The diagnosis of acute pancreatitis should be evident from clinical and biochemical parameters and EUS is not necessary for this purpose. Furthermore, EUS does not have proven utility in the assessment of the severity of acute pancreatitis, for which clinical scoring systems[1] and computed tomography (CT)[2] have established roles. However, EUS may be useful in confirming the biliary origin of acute pancreatitis when in doubt, and more commonly, for determining the need for endoscopic retrograde cholangiopancreatography (ERCP) when the likelihood of persistent choledocholithiasis is deemed to be low or moderate probablility. EUS has high 94% sensitivity and 95% specificity for the detection of common bile duct stones[3], and is superior to transabdominal ultrasound, CT and magnetic resonance cholangiopancreatography (MRCP), with MRCP being inferior for small stones in particular[4-6]. In fact, EUS has a greater than 95% negative predictive value for choledocholithiasis[7]. For this reason, patients with acute biliary pancreatitis who have a normal EUS can avoid the need for ERCP, and thus the risk of post-ERCP pancreatitis or other complications. In this context, performing EUS prior to ERCP has been shown to decrease the need for ERCP by nearly 70%, while significantly reducing the overall risk of complications (relative risk 0.35) and of post-ERCP pancreatitis (relative risk 0.21)[8,9]. EUS may also be beneficial in the evaluation of patients with recurrent idiopathic acute pancreatitis, particularly for the exclusion of structural anomalies such as cystic or solid pancreatic neoplasms obstructing the main pancreatic duct (PD), PD strictures, ampullary tumors, annular pancreas and pancreas divisum[10]. While similar information can be obtained by MRCP, secretin stimulation is probably necessary for MRCP to achieve a high level of accuracy for pancreas divisum[11,12], although doubts remain about the reliability of EUS for making this diagnosis as well[13]. Finally, when autoimmune pancreatitis is suspected, EUS can demonstrate characteristic imaging patterns and enables histologic tissue biopsies to confirm the diagnosis[14,15].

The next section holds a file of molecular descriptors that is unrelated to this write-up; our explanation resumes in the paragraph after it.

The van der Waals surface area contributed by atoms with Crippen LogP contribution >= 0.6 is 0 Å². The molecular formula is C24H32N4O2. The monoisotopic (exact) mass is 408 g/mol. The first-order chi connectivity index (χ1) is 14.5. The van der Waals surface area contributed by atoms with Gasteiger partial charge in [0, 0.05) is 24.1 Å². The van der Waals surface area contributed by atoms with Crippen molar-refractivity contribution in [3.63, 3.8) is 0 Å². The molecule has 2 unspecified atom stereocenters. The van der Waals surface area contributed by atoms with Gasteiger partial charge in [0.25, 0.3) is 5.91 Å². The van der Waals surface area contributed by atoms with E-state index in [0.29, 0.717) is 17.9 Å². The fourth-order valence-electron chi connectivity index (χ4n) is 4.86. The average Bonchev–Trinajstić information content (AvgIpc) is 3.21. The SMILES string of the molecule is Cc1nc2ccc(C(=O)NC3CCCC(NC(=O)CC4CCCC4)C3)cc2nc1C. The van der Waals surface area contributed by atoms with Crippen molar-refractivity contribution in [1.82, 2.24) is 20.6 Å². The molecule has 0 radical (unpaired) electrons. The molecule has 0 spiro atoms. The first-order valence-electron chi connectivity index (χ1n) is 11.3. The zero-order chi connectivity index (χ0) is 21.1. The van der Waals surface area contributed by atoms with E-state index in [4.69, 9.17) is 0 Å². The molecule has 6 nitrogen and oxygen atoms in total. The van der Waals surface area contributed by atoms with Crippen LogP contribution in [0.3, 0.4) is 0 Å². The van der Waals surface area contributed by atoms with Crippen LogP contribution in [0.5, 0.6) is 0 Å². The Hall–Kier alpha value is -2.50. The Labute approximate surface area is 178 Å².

Chronic pancreatitis